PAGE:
Notably, 2022 has been approximately flat for critical and declining plans due to the $6.7 billion in SFA paid so far in 2022, most of which went to these plans. Without this assistance, the funded percentage for these plans would have been about 25%.
In July 2022, the PBGC issued its final rule on the SFA program and the IRS issued guidance related to plans that receive SFA and merge with a non-SFA plan. Plans that will benefit from the SFA are generally those that were in critical and declining status, those that received benefit suspensions under the Multiemployer Pension Reform Act of 2014 (MPRA), and some plans in critical status. Our Multiemployer Review summarizes the PBGC final rule describing eligibility for SFA, the SFA amount, how the SFA may be invested, and the conditions and restrictions that apply to plans that receive SFA.
In total, the PBGC estimates that about $82 billion in assistance will be paid to over 200 plans covering more than 3 million participants. So far, the PBGC has paid $6.7 billion of SFA through June 30, 2022. Most eligible plans must wait to apply for SFA until March 11, 2023.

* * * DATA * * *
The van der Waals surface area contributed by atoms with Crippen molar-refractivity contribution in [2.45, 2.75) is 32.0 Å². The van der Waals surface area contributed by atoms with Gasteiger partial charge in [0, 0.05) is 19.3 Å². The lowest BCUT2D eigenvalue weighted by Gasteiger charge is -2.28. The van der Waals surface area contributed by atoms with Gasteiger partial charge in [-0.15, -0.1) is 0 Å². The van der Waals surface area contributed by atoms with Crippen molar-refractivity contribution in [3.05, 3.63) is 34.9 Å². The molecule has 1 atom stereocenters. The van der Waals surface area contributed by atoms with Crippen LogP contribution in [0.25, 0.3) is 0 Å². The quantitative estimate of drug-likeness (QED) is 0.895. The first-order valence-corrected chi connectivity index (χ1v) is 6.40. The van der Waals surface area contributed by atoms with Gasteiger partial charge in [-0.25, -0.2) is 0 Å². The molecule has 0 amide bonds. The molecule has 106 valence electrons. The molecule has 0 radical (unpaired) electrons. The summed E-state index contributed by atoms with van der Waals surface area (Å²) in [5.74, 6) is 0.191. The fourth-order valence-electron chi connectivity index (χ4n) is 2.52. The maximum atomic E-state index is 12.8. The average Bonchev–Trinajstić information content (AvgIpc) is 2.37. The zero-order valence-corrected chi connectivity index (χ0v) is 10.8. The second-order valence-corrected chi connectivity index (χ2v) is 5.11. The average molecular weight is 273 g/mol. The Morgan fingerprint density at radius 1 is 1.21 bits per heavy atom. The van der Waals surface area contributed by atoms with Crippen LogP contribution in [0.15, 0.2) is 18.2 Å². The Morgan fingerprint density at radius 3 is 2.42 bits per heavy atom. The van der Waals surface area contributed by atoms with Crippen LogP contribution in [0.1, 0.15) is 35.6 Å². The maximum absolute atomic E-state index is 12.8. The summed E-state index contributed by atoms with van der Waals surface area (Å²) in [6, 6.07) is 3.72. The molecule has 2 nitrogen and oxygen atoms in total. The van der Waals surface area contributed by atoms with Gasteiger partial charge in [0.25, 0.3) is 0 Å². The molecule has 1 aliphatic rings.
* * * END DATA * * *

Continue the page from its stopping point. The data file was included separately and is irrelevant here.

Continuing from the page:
While most plans will continue to be influenced primarily by investment returns, the key factor impacting the future funded percentage of critical and declining plans will be the amount of SFA they receive and how that is managed over time. We expect the continued infusion of SFA will immediately improve the funded status of these plans, at which point future investment performance will again be more meaningful. However, these plans will continue to face challenges. SFA amounts are generally projected to extend solvency until 2051, but how well assets perform relative to projections will determine whether that goal is met. While there are no constraints on how non-SFA assets can be invested, SFA assets are required to be invested largely in investment-grade fixed income securities, with up to 33% invested in returnseeking assets.